I have always had a great appreciation for women who compliment me on the street. In this era where we decry catcalling as a crime against femininity, I would like to take the time to examine the other side of the equation: women talking to each other on the street.
When I was younger, it always disarmed me when anyone talked to me on the street. However, I noticed that when women were talking to me – usually offering some sort of nice compliment about my outfit – it wasn’t the same as when the men did it. When the men did it, it was a power move, a way to leer at me, a sexual invitation. (Sometimes just a greeting, and usually harmless, but that’s a different conversation altogether.) With the women, it was a nod of solidarity. Or, at least, that’s how I have come to interpret it. It was a way for one woman to say to another, “I see you.” And by responding, I am saying, “I see you, too.”
Women talking to each other in the street is a way for us to not be invisible in public. When our visibility in public is generally reduced to a sexualized object of power play, affirming each others’ presence in public space is an act of radicalism. It’s a way to say, “You belong here. You are safe here. I see you. I got you.”
This is something that I have seen men do for each other in myriad different ways. Most commonly, I think of being asked out to dinner by a male companion. The male server or bartender approaches us, and my conversation is briefly interrupted by this strange but universal rapport that men seem to have with each other, this natural ease, this automatic gliding into familiarity and conversation. I am cut out for a moment, and then it’s back to the task at hand.
If we examine the small ways that men signal the security of their status to each other, this is a prime example. Despite the fact that the bartender or server is by the very nature of this dynamic here to serve us, the nod of familiarity between server and served repositions the woman in the conversation as an outsider. On the other hand, if the server were a woman, then she would be dismissed by the man (who, of course, is in charge of steering this dining experience to his liking) and the equivalent of the female nod of acknowledgement doesn’t even happen.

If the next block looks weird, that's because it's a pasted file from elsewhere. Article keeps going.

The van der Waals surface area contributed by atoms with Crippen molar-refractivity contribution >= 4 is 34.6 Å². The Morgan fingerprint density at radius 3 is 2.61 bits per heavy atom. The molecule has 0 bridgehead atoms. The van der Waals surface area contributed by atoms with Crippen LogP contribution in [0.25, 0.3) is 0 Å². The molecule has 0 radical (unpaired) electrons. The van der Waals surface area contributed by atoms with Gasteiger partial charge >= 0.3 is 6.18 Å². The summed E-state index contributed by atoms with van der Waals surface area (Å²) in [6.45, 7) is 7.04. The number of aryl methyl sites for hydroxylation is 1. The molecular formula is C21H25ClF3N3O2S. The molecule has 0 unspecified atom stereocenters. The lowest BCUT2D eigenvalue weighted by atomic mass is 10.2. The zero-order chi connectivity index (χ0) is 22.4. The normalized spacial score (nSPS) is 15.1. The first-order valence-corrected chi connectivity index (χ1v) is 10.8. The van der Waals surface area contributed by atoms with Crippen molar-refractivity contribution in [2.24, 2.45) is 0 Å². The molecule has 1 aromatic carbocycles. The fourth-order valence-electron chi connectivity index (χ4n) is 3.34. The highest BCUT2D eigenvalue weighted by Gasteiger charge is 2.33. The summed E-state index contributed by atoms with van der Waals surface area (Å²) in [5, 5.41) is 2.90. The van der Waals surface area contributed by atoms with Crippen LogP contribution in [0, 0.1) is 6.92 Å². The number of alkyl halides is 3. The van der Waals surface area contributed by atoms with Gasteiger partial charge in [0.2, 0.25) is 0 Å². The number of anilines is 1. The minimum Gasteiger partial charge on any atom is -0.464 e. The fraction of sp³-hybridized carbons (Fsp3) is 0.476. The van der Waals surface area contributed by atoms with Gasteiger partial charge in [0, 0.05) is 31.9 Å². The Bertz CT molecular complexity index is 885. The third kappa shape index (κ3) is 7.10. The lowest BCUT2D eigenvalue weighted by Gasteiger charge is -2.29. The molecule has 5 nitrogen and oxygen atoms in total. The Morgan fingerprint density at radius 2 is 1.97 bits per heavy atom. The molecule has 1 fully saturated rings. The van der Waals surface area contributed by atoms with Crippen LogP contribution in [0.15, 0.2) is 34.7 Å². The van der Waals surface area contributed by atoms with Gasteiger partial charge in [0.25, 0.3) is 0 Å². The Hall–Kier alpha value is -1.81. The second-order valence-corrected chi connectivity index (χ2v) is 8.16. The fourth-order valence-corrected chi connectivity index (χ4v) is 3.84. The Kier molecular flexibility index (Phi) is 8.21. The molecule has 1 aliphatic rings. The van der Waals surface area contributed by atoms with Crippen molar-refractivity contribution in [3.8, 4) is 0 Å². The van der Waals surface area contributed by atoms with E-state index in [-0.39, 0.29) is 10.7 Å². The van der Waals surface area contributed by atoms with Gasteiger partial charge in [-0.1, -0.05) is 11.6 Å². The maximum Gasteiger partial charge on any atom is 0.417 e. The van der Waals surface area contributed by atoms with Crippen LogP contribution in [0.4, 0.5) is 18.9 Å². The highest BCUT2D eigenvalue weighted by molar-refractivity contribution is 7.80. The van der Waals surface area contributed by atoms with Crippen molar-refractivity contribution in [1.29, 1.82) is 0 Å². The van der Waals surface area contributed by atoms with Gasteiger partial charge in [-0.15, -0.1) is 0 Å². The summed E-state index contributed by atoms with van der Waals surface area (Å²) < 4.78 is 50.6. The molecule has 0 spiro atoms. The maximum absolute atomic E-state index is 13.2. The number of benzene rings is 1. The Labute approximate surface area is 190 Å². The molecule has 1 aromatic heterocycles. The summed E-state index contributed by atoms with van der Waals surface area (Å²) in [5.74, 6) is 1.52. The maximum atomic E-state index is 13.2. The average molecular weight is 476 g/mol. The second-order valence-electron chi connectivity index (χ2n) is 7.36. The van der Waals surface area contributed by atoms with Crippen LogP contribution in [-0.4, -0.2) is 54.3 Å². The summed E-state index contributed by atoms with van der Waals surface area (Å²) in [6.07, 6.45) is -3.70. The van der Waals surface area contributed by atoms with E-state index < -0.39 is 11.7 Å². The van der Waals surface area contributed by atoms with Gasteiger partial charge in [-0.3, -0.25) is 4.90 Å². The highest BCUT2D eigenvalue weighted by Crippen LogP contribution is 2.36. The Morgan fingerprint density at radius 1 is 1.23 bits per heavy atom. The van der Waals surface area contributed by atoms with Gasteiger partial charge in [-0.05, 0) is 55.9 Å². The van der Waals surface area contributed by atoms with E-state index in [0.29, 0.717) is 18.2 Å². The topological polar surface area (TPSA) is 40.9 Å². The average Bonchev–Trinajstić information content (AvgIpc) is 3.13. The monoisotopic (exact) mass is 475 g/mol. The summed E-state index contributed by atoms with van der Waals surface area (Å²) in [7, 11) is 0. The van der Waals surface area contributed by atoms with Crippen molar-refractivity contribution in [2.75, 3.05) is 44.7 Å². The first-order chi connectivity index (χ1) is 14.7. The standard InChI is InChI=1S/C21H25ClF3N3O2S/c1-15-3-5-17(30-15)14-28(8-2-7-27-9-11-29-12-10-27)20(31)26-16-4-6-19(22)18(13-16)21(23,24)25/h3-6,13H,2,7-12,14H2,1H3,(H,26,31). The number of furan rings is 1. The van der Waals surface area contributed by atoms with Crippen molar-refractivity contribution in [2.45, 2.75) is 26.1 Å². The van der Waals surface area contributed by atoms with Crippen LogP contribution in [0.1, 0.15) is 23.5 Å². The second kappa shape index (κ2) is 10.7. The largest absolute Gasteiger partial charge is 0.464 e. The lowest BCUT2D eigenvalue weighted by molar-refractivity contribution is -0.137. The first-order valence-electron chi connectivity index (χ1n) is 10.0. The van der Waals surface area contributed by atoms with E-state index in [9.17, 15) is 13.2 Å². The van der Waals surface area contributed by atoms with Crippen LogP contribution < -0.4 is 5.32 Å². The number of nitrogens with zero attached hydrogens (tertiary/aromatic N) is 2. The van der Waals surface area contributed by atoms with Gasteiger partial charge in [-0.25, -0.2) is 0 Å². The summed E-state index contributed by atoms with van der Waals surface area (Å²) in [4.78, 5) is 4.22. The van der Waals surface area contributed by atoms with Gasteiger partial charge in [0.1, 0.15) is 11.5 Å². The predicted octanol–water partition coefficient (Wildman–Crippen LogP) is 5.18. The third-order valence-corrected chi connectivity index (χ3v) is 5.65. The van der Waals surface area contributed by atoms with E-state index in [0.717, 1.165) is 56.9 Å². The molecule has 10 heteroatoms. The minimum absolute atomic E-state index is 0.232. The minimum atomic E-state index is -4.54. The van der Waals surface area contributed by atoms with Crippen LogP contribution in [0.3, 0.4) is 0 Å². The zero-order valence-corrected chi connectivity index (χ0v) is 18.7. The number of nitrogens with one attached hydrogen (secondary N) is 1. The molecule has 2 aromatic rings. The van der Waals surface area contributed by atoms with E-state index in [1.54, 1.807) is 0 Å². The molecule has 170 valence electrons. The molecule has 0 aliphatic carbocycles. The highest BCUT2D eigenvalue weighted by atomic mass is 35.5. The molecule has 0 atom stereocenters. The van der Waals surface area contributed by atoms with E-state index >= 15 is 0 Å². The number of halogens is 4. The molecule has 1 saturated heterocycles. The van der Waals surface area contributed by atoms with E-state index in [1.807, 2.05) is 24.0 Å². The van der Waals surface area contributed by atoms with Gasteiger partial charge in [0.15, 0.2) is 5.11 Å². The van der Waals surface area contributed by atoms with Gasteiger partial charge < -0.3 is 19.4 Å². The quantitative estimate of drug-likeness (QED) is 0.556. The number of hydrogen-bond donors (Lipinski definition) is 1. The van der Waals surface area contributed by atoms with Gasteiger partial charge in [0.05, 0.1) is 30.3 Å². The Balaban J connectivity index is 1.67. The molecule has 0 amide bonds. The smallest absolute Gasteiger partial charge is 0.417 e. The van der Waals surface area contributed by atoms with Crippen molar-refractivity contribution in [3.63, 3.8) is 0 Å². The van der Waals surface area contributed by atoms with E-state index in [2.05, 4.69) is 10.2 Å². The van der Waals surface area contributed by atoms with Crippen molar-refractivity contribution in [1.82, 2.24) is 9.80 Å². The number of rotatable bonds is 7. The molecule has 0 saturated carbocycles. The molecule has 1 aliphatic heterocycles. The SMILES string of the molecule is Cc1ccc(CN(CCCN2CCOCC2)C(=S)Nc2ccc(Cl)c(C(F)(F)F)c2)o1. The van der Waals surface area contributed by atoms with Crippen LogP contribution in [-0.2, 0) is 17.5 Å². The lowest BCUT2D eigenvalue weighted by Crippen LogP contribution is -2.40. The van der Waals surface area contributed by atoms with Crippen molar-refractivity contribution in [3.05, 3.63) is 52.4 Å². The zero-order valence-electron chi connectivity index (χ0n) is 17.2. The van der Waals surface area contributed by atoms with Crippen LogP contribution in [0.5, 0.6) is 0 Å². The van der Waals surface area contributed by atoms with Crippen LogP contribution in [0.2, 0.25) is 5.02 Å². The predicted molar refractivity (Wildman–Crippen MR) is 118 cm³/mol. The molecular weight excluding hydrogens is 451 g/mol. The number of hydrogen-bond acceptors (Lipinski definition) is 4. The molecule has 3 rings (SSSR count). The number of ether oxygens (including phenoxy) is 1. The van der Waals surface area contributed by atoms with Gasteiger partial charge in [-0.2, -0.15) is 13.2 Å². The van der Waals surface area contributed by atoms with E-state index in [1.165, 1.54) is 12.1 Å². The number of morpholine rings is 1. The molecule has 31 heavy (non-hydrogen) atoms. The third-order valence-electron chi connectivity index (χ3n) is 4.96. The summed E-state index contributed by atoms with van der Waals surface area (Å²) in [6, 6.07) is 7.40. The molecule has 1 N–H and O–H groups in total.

Enough of that. Women, we need to acknowledge each other in public spaces. As our servers, our cashiers, our bus drivers, our bank tellers, whatever it is. We need to put in the extra work to say hello to each other. We need to talk to each other. Ideally, by creating this basic undercurrent of acknowledgement we can grow on top of that a solid sense of being on the same team. We can get to know each other, and in knowing each other, we can know each others’ strengths and problems.
I would like to think that in an ideal world, I can walk into a restaurant, build rapport with my server, and have a functional relationship, woman to woman. (Let’s throw this “man to man” aphorism in the trash, ladies.) Too often, women are harassed on the job, and sometimes that harassment is in plain sight. So many times, I have seen female workers harassed by not only bosses but also patrons. By actively engaging with each other, we can support and protect each other. In the worst case scenario, we can use this trust to call out someone we see who is abusing female workers. On a day to day level, we should be able to ask the female workers in our society, “Is your boss treating you fair? Did you get that raise you asked for? Were you considered for the promotion?”
We can build on the basics of female acknowledgement so that we can further acknowledge: are we being respected in our public facing careers?
It’s just an idea for a first step, a small thing that we can do to further undermine a system that none of us believe in.